As a frontpage article in the international New York Times reported last week, these new voices are popping up in response to the total loss of trust in the country’s traditional media. The tightly controlled Greek media landscape remains firmly in the hands of the country’s oligarchic elite, which in turn has close political ties to the ruling neoliberal coalition of Prime Minister Antonis Samaras — which is on its own turn a loyal servant of foreign powers and international financiers. The Greek media are an ideological keystone in the crumbling edifice of the transnational class coalition that is now sucking Greek society dry with its insistence on full debt repayment.
In this climate, autonomous self-organization is seen by many — also outside of journalistic circles — as the only feasible alternative. Earlier this year, in one of the most widely publicized grassroots initiatives, the workers of Vio.Me near Thessaloniki occupied their factory and resumed production under workers’ control. A mapping project by Solidarity for All shows that many other self-organized initiatives are taking off across the country. Most notably, autonomous health clinics and solidarity kitchens are springing up everywhere as doctors, healthworkers, humanitarians and ordinary citizens resort to mutual aid to safeguard the health and living standards of their neighbors.
The Greek government is now in the middle of negotiations with the Troika of foreign lenders to “agree” upon even harsher austerity measures, as the country seems to be on course for a third international bailout of $11 billion next year. These negotiations, in turn, are taking place to a background of deepening social unrest. This week, Greece was paralyzed by its 30th general strike since the crisis began, and just last week the country was rocked by the professional assassination of two members of the neo-Nazi Golden Dawn party, in what some claim to be a leftist attack to avenge the murder of anti-fascist hip hop artist Pavlos Fyssas by Golden Dawn hitmen last September.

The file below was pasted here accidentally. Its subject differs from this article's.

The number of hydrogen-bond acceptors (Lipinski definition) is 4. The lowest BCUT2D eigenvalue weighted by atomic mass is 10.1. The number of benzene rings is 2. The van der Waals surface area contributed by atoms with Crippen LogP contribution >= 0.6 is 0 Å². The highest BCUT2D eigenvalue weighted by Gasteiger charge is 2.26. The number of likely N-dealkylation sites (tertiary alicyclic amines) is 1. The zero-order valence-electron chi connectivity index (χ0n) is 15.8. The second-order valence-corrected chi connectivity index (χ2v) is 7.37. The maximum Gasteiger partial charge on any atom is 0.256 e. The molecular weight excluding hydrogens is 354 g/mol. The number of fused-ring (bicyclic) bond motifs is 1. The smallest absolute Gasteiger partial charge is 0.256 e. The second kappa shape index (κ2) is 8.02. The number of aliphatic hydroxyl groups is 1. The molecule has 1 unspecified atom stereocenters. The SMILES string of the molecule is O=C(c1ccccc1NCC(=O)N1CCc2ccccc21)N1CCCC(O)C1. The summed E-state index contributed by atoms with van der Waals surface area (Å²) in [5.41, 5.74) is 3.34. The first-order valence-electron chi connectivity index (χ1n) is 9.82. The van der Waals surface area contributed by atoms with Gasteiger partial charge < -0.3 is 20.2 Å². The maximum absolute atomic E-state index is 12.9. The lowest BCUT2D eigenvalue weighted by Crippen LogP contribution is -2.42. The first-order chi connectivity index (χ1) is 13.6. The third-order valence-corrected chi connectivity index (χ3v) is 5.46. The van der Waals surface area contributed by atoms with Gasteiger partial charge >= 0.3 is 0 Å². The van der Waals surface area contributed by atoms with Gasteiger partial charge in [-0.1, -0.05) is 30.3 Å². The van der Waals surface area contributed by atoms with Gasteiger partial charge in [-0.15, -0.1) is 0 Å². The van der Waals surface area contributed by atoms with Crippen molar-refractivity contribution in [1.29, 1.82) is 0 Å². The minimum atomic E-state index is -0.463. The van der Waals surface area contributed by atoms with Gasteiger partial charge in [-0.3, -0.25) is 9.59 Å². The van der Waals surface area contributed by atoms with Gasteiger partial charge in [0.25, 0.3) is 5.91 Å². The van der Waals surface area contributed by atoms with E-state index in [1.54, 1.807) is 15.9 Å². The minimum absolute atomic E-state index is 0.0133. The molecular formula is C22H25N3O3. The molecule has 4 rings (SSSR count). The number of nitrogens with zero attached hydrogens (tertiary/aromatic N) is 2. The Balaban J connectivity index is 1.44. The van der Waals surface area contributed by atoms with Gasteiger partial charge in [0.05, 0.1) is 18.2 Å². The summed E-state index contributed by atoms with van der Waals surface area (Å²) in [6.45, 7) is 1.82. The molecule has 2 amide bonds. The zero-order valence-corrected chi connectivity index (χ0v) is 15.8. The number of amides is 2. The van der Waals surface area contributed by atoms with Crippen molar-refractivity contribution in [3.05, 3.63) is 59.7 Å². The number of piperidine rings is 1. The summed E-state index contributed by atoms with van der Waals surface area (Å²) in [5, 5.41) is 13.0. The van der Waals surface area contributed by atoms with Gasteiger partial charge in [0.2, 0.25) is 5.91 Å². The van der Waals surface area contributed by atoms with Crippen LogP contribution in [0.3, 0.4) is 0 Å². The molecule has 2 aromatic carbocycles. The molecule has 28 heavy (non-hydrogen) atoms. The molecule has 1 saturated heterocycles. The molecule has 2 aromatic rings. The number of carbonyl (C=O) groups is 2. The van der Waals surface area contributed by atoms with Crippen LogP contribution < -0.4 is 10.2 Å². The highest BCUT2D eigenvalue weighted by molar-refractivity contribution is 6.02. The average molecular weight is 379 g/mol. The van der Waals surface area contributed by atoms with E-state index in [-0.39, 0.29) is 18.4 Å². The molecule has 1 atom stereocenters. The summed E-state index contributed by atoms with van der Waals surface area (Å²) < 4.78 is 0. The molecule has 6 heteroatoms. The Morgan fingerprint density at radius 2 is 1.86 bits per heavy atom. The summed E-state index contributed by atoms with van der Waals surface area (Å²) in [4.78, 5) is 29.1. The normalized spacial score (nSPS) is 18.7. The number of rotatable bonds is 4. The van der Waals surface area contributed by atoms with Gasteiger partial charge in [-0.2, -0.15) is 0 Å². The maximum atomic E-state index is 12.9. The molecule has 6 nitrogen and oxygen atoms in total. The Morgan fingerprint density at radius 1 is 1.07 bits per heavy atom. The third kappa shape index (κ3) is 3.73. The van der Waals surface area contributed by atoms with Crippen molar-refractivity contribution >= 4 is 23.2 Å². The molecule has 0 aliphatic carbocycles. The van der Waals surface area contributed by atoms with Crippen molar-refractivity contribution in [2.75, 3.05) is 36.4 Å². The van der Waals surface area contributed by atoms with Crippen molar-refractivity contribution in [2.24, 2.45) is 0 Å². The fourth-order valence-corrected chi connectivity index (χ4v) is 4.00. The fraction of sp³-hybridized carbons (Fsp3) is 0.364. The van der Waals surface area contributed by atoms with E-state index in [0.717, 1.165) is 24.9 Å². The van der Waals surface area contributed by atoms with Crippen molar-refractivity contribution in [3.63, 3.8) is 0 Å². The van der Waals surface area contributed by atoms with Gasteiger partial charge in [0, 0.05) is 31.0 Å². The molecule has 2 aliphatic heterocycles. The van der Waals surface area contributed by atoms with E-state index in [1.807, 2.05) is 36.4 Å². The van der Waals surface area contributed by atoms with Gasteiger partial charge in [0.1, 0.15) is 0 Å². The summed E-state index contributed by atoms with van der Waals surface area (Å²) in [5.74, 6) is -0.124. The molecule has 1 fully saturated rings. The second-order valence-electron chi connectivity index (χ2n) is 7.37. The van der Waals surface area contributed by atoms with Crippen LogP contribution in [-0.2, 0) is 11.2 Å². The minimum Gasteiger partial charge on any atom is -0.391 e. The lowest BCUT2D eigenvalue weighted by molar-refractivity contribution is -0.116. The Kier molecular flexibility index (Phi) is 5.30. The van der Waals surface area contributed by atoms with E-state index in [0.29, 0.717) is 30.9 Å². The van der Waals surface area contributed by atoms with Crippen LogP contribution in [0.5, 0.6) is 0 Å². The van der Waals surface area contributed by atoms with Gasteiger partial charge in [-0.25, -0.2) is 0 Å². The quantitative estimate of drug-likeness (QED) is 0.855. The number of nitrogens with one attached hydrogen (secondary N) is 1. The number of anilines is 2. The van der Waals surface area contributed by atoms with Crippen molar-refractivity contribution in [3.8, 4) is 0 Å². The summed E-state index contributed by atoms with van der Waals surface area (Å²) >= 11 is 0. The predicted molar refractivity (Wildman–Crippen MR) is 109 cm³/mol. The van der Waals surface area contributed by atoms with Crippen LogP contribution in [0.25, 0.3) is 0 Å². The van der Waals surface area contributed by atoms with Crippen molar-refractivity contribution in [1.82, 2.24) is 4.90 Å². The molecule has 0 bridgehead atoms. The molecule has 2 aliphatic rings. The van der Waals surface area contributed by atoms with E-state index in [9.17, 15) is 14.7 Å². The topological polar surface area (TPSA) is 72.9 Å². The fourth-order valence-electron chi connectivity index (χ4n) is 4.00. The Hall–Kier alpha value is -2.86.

Whether or not the attack on the occupied ERT will trigger a renewed wave of popular protest remains to be seen. Many Greeks are simply caught in the headlights of the government’s frontal assault on their living standards. The economy has collapsed by 20% since the crisis began and unemployment now stands at nearly 28%, while for young people the rate has risen to a shocking 60%. The healthcare budget has been cut by 50% and hospitals are running out of medicine and equipment to treat their patients. As a Greek friend and movement organizer put it to me the other day, in such desperate conditions, “the immediate concern is survival, not revolution.”
That said, it is now self-evident that the center cannot hold forever. Even at the occupied ERT, the resistance of the workers continues. At least one unnamed former employee reportedly managed to sneak past police lines and hide himself in the headquarters. In an interview by phone, he told the BBC that he hoped to be able to make a broadcast later, “because it’s for democracy. We feel like we are Robin Hood,” the journalist declared. “We are the voice of the people.” Despite the growing authoritarianism of the Greek state, it seems that the recent rise of autonomous media makes this voice increasingly difficult to drown out.